5 years ago

Forest Restoration in Landscapes

Forest Restoration in Landscapes

13 Challenges for

13 Challenges for Forest Landscape Restoration Based on WWF’s Experience to Date Stephanie Mansourian and Nigel Dudley Key Points to Retain Some of the most important challenges identified by WWF’s forest landscape restoration programme in its first four years, include the following: The need to better value forest goods and services The need to increase capacity to deal with landscape restoration issues The need to better monitor the return of forest functions at a landscape scale 1. Introduction Since the start of its Forest Landscape Restoration programme in 2000, WWF, the global conservation organisation, has faced a number of challenges related to (1) the planning of restoration in large scales, (2) the integration of social and ecological dimensions, and (3) the implementation of restoration programmes on a large scale. A more detailed analysis of specific lessons learned from forest landscape restoration projects can be found in this book in the part entitled” Lessons Learned and the Way Forward.”This chapter focusses instead on specific challenges anticipated for future programmes to restore forest functions in landscapes, based on experience in the first 4 years of WWF’s restoration programme. While this 94 draws on experience within one organisation, we hope that the brief summary of some of the tasks we have identified will also be useful to governments, nongovernment organisations, (NGOs) and others interested in developing restoration projects, large or small. We started WWF’s restoration initiative with some concepts (e.g., the need to integrate socioeconomics, the concept of trading off land uses within landscapes, the idea of working at a landscape scale), and also some principles (e.g., balancing ecological and social needs, adopting where possible a participatory approach). For the last 4 years, we have been testing out these theories in practice in field programmes around the world. One early result was recognition that there was a lack of succinct information for practitioners, which was the driving force behind this book. In light of WWF’s experience to date, a number of future challenges and opportunities have been identified 128 : 1.1. Setting Realistic Goals for Restoration Within a Landscape A failure of past restoration efforts can be traced back to having started with unrealistic goals or alternatively with very narrow goals that fail to take into account local and surrounding socioeconomic realities. For this reason it is important to set goals that are at once realistic but also consider the many dif- 128 Mansourian, 2004.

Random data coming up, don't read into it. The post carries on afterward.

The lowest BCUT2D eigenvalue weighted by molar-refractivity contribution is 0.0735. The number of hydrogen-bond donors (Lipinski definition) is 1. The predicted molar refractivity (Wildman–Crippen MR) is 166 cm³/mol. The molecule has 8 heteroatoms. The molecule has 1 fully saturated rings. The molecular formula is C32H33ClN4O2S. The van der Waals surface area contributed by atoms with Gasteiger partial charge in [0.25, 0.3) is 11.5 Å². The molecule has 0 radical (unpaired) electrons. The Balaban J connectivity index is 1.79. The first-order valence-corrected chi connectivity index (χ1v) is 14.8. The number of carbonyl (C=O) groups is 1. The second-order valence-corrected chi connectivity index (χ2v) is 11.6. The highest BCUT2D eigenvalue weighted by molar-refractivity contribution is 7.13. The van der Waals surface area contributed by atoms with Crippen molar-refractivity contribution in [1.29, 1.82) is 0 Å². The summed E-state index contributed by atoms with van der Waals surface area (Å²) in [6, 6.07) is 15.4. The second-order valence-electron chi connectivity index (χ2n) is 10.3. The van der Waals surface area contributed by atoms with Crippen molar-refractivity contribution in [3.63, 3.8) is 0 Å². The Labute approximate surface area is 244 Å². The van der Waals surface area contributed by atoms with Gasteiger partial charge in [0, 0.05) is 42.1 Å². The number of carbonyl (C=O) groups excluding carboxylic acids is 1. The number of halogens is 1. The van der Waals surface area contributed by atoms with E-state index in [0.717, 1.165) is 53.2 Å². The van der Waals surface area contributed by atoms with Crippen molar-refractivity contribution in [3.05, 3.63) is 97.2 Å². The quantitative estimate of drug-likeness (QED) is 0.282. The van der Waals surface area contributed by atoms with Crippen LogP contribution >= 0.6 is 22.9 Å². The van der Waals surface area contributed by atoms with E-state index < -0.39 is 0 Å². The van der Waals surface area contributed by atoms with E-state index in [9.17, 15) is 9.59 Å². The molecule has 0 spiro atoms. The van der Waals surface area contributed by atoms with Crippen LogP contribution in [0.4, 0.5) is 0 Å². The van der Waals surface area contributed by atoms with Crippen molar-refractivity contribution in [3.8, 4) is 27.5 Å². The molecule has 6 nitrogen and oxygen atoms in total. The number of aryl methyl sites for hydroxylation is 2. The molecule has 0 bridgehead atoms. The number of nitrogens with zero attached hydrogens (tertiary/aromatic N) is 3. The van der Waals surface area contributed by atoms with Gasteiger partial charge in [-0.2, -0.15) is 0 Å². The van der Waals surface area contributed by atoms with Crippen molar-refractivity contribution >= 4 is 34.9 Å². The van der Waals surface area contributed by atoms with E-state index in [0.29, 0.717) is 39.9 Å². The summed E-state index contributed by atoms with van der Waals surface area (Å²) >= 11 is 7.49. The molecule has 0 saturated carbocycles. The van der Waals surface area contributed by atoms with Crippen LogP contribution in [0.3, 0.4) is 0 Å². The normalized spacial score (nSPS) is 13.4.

ferent outputs required from most landscapes. In a landscape context, restoration goals for conservation organisations will often be closely linked to other activities relating to protected areas and sustainable forest management.Thus, restoration may seek to complement a protected area or relieve pressure on it. Equally, restoration can happen within and around the estate of a managed forest. Forest restoration goals within a landscape generally have to address both social and ecological needs; they may, for instance, relate to restoration of species’ habitat in one location but also to the establishment of fuelwood plantations elsewhere. In all cases, the key will be to attempt to balance those goals to provide optimal benefits (also see “Goals and Targets of Forest Landscape Restoration,” “Negotiations and Conflict Management,” and “Addressing Trade-Offs in Forest Landscape Restoration”). 1.2. Ensuring that Restoration Is Not Used as an Excuse for Uncontrolled Exploitation One reason many conservationists still balk at restoration is that it can be seen to provide a justification for failing to address the problems of degradation. Given the cost, duration, and difficulty of restoration, we do not believe that this is a viable argument. However, the fact that conservation organisations encourage restoration should not be interpreted as licence for degradation, because in many circumstances restoration activities will not be able to recover all of the values that have been lost. There is a fine line between actively offering restoration as a solution to dwindling natural resources without undermining efforts at protection or good management of these resources. 1.3. Active or Passive Restoration? In some cases it is clear that restoration is already urgently necessary. At this point the first question for a community, conservation organisation, or government becomes one of choice between passive and active restoration. Passive restoration, which means creating suitable conditions for restoration to happen 13. Challenges for Forest Landscape Restoration 95 through natural processes (e.g., by fencing an area against grazing or preventing artificial fire) is usually considered to be the most desirable solution, being simpler, cheaper, and more akin with natural processes. However, there comes a point (a status of degradation or particular set of ecological and social conditions) when active restoration is necessary, either because recovery needs to be speeded up to protect threatened biodiversity or because ecological conditions have changed so profoundly that natural processes need some assistance. The challenge for conservation planners is sometimes whether to wait for passive restoration, and risk further degradation and in the future a more expensive restoration process, or to jump straight into active restoration. Development of a more sophisticated set of criteria or tools for helping make these kinds of decisions will be one of the major needs in the future. 1.4. Promoting the Concept of Multifunctional Landscapes If conservation organisations are to address the big emerging issues related to forestry and biodiversity, we will need to engage much more closely with social actors, an example is the emerging WWF-CARE partnership. An emphasis on “multifunctional landscapes,” that is, landscapes that provide a mixture of environmental, social, and economic goods and services through a mosaic of sites managed with differing but harmonised objectives, can help to provide balanced approaches in landscapes that contain both environmental and social problems. One implication of this is that forest restoration in most cases will not be a viable activity unless it goes hand in hand with forest management and usually also with forest protection. 1.5. Sustainability of Restoration— Valuing Forest Goods, Services, and Processes to be Restored Active restoration is an expensive process, and in most cases conservationists (both state government and NGOs) still opt to direct avail-